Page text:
Content Type: Journal

Unsurprisingly, within the present milieu of crumbling social consensus, growing political polarization and legitimacy crisis of key institutions of modern state, various forms of political and social protests are on the rise.

Throughout the twentieth century, political and social protests have become one of the most widespread forms of political contention and collective social action and are to an ever greater extent shaping the contours of public debate since the beginning of the new millennium. Unsurprisingly, within the present milieu of crumbling social consensus, growing political polarization and legitimacy crisis of key institutions of modern state, various forms of political and social protests are on the rise. Visual capabilities of new communication technologies have not only significantly changed the nature and extent of documentation and challenged the institutionalized mediation and communication, but also contributed to codification, even standardization of the visual representations of protests. Strained between symbols (e.g. tank man), metaphors (e.g. protesters giving flowers to police/military) and visual clichés (e.g. rock-throwing masked protester), images of protests and protesters play an important role in struggles over interpretation of the events, legitimacy of protester’s demands and their status as either citizens, crowds, “the people” or mobs. Moreover, protest visuals are not simply part of representation of events; they are increasingly becoming tools of political mobilization, resistance and even modes of protesting themselves through image-based activism, documentation and archiving projects and more.

The sheer number and diversity of photographic representations of animals (and non-photographic pictorial tradition of representing imaginary beasts) testifies of co-dependency of the relationship.

The notion of being human revolves around our perception of what it means to be an animal or beast – and this relationship is constructed through the medium of photography (among other media). Photographs of animals always held a significant presence throughout the history of the medium, a testimony of particular fascination and desire to either decode or ascribe meaning to the non-human. The sheer number and diversity of photographic representations of animals (and non-photographic pictorial tradition of representing imaginary beasts) testifies of co-dependency of the relationship. Whether used as commodities for exchange, marketing tools for commodification, tools of scientific research or tokens of domestic familiarity, silent trophies from exotic places or city zoos, the images speak of a certain process of domestication of both a sign and a referent. Nowadays there seems to be a shift from the old photo-humanistic belongingness of The Family of Man to the growing disillusionment of Anthropocene. A certain demand for a new kind of responsibility, a new kind of belonging arises – not only trans-cultural but also trans-species.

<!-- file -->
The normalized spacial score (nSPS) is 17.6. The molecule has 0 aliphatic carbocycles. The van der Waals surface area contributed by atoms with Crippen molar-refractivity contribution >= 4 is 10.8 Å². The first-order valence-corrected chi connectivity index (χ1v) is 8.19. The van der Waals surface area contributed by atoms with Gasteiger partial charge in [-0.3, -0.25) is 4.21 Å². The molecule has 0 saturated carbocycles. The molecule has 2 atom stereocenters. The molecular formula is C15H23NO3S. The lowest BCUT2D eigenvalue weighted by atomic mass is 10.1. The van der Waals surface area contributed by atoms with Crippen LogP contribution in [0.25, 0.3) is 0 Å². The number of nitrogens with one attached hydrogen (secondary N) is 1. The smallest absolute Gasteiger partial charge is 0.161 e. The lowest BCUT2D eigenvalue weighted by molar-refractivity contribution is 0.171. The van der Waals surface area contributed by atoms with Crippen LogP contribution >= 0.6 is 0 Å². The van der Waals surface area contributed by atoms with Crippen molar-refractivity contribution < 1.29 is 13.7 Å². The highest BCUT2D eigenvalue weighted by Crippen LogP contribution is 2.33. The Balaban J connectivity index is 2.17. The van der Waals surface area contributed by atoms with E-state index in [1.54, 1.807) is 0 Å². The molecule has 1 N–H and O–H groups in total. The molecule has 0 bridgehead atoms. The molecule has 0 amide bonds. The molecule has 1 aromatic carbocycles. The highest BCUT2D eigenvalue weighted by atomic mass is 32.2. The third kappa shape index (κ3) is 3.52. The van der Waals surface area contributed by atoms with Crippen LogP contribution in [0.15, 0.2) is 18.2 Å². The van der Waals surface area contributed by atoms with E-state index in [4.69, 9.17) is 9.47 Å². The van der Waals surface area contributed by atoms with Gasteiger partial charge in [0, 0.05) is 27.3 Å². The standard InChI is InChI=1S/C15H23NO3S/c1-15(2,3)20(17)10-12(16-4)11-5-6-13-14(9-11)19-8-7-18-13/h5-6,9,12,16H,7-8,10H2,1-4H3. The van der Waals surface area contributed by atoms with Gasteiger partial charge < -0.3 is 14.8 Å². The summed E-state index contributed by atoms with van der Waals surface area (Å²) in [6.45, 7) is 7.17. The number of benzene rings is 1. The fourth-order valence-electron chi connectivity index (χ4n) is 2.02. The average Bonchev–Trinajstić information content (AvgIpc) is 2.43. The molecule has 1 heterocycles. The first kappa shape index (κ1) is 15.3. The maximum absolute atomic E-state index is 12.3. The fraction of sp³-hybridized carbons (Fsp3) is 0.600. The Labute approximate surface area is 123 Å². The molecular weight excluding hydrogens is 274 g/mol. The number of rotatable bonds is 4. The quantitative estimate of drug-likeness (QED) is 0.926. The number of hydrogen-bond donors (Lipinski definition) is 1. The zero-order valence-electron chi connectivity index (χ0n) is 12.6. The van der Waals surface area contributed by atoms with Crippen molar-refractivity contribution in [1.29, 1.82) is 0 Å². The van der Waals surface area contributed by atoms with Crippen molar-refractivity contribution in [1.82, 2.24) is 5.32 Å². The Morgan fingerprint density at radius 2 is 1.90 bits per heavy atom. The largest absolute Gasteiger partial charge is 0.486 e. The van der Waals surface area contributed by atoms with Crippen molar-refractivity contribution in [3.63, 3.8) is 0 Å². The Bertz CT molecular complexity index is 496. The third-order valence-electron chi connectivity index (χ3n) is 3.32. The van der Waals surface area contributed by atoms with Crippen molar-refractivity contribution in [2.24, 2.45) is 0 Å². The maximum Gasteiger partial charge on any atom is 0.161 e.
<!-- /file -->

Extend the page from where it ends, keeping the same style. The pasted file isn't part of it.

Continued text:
Throughout its relatively short cultural history, photographer's studio backdrop has, alongside different props, served as a creative and imaginary place of wish fulfilment, aspirations or nostalgic longing. It has created and followed pictorial conventions, and at the same time broken with them.

Throughout its relatively short cultural history, photographer’s studio backdrop has, alongside different props, served as a creative and imaginary place of wish fulfilment, aspirations or nostalgic longing. It has created and followed pictorial conventions, and at the same time broken with them. Lastly, in the digital age it has evolved into the ever and instantly changing backscreen in which the frivolous creativity seems to be unleashed in its fullness. Regardless of its form – either as a part of a fancy 19th century attic studio, characterless shopping mall cubicle, a makeshift setup in student admission office or as the portable backdrop of a street peddler portraitist – photographer’s backdrop  is first and foremost a place of exchange of mastery of technique, desires, conventions and money. Guided by the wish it is a reproduction of prevailing social norms and conventions, or a temporary shelter from them. Even today there seems to be a certain charm in the sociability and ritualistic nature of old photographer’s studio backdrop practices. Not only that – backdrop always served as a background, a frame, an ideological grid – artistic and scientific – on which the object of interest, desire or investigation itself was superimposed, thus delineating, exposing, accentuating its features.